Alan Turing’s Underrated Biology


By Rob Mitchum

Alan Turing is best known as the father of the modern computer, a skillful World War II codebreaker, and a pioneer in the study of artificial intelligence. But in the last years before Turing’s death at age 41, he  aimed his genius at a different target: the then-stalled field of developmental biology. By the middle of the 20th century, many scientists had tried and failed to explain how a complex organism could form itself from a simple embryo originally made up of identical cells. One 19th century biologist, Hans Driesch, grew so frustrated with the problem that he gave up and wrote a text on vitalism, the doctrine that life cannot be explained by science alone.

In a 1952 paper called “The Chemical Basis of Morphogenesis,” Turing rushed headlong into this challenge, building a mathematical model of how patterned cells can be formed from non-patterned beginnings. It was Turing’s only published work on the topic; he died two years later. But in those 35 pages, he predicted elements of developmental biology that wouldn’t be discovered for 30 more years, coined a term that is central to the field today, and accidentally sparked a new sub-field of mathematical study for a bonus. In a recent Nature retrospective commemorating Turing’s 100th birthday, University of Chicago scientist John Reinitz wrote, “What Turing should receive credit for is opening the door to a new view of developmental biology…He was well ahead of his time.”

Reinitz’s own research is deeply indebted to Turing’s landmark paper. A professor with appointments in Statistics, Ecology & Evolution, and Molecular Genetics & Cell Biology, Reinitz’s laboratory studies how gene expression controls the development of the fruit fly Drosophila melanogaster. As part of those efforts, the laboratory has built several computational models of gene transcription and fly development, one of which is a specific example of a class of equations in Turing’s paper, Reinitz said in an interview about his essay.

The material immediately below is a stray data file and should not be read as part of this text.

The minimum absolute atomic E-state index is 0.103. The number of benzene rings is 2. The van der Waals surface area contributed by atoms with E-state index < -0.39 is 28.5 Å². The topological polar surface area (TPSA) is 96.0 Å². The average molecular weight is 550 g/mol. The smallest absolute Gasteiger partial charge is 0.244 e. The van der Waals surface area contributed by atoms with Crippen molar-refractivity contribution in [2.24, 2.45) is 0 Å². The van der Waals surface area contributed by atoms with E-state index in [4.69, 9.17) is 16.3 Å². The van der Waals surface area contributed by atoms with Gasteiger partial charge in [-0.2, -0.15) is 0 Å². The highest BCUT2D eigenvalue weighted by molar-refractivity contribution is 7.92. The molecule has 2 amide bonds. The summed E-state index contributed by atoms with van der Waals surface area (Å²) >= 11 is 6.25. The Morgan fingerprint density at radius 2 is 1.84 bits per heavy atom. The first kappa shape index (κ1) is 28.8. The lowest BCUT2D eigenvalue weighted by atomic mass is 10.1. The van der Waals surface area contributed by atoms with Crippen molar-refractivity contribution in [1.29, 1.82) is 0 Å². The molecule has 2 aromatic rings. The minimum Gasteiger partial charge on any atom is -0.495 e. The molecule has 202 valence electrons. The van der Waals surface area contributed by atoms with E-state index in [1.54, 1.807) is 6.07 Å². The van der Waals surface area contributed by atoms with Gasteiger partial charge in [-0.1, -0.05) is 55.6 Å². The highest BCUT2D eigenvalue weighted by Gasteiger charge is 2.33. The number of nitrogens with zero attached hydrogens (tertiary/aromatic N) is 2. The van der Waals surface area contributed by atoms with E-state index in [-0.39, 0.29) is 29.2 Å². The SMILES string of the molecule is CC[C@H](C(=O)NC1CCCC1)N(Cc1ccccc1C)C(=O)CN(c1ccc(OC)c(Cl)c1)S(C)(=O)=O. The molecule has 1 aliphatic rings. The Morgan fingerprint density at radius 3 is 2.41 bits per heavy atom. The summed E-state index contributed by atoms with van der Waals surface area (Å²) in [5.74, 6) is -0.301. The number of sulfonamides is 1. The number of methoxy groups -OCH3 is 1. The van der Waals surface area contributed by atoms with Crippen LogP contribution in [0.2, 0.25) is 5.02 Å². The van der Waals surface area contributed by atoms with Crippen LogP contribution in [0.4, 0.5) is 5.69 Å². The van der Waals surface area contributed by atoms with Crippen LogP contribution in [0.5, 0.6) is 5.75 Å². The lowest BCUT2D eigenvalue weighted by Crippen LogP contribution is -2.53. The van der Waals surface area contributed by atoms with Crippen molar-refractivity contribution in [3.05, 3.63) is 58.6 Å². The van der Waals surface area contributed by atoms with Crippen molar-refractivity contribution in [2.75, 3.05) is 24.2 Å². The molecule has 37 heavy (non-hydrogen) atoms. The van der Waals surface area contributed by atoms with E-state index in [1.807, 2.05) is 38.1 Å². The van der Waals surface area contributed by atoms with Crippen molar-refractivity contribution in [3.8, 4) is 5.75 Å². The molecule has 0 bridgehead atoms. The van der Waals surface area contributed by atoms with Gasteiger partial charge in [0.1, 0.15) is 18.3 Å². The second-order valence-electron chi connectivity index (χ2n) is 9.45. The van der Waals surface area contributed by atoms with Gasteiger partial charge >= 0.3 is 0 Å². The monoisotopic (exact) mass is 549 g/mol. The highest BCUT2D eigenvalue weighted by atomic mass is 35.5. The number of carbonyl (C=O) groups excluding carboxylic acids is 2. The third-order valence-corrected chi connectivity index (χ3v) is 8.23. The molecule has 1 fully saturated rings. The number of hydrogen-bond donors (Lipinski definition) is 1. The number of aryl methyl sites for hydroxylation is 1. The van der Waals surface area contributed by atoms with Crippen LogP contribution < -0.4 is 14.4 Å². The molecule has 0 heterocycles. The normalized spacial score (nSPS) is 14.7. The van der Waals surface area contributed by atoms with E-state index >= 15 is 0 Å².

Beyond that direct lineage, Reinitz admires the paper (“The article is just a pile of interesting ideas.”) and teaches it in his courses. But it wasn’t fully appreciated in the field of developmental biology until decades after its publication, when the role of DNA and the molecules that Turing preemptively named “morphogens” became more widely known in biology.

“When I was in grad school, this paper was circulating, and it was considered to be a sort of interesting but crazy paper,” Reinitz said. “It didn’t have anything about genes, and when I first saw it, it was really before any of these morphogens had actually been found. So it didn’t seem to have any direct bearing on actual experimental science.”

The core of the paper is a computational model — one of the first ever published, Reinitz said — that mathematically proved one could create complex patterns from a symmetrically organized cell. Early in development, the “pluripotent” cells of the embryo are each capable of developing into a wide range of cell types, from blood to skin to muscle to hair. Indeed, if an embryo is split in two early enough, it can form two entire organisms…as is the case with identical twins.